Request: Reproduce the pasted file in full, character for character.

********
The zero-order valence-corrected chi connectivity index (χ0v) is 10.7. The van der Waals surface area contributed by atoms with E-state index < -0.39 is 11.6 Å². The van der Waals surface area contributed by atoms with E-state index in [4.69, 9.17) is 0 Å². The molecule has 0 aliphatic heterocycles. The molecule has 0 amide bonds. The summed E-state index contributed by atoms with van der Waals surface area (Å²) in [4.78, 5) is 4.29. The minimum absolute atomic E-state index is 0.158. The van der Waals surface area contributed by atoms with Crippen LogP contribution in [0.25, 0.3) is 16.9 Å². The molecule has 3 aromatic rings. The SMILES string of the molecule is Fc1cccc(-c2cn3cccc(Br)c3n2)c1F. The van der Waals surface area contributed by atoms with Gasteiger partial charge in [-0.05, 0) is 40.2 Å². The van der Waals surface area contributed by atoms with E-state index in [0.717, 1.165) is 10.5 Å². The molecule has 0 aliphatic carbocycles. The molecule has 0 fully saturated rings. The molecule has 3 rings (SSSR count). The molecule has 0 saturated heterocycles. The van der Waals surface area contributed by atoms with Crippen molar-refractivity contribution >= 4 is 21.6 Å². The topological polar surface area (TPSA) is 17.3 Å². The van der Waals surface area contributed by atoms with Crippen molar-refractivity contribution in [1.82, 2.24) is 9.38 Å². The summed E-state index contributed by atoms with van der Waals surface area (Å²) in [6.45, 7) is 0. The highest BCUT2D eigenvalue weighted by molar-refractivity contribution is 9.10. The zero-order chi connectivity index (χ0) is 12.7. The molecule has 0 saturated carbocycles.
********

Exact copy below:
The zero-order valence-corrected chi connectivity index (χ0v) is 10.7. The van der Waals surface area contributed by atoms with E-state index < -0.39 is 11.6 Å². The van der Waals surface area contributed by atoms with E-state index in [4.69, 9.17) is 0 Å². The molecule has 0 aliphatic heterocycles. The molecule has 0 amide bonds. The summed E-state index contributed by atoms with van der Waals surface area (Å²) in [4.78, 5) is 4.29. The minimum absolute atomic E-state index is 0.158. The van der Waals surface area contributed by atoms with Crippen LogP contribution in [0.25, 0.3) is 16.9 Å². The molecule has 3 aromatic rings. The SMILES string of the molecule is Fc1cccc(-c2cn3cccc(Br)c3n2)c1F. The van der Waals surface area contributed by atoms with Gasteiger partial charge in [-0.05, 0) is 40.2 Å². The van der Waals surface area contributed by atoms with E-state index in [0.717, 1.165) is 10.5 Å². The molecule has 0 aliphatic carbocycles. The molecule has 0 fully saturated rings. The molecule has 3 rings (SSSR count). The molecule has 0 saturated heterocycles. The van der Waals surface area contributed by atoms with Crippen molar-refractivity contribution >= 4 is 21.6 Å². The topological polar surface area (TPSA) is 17.3 Å². The van der Waals surface area contributed by atoms with Crippen molar-refractivity contribution in [1.82, 2.24) is 9.38 Å². The summed E-state index contributed by atoms with van der Waals surface area (Å²) in [6.45, 7) is 0. The highest BCUT2D eigenvalue weighted by molar-refractivity contribution is 9.10. The zero-order chi connectivity index (χ0) is 12.7. The molecule has 0 saturated carbocycles.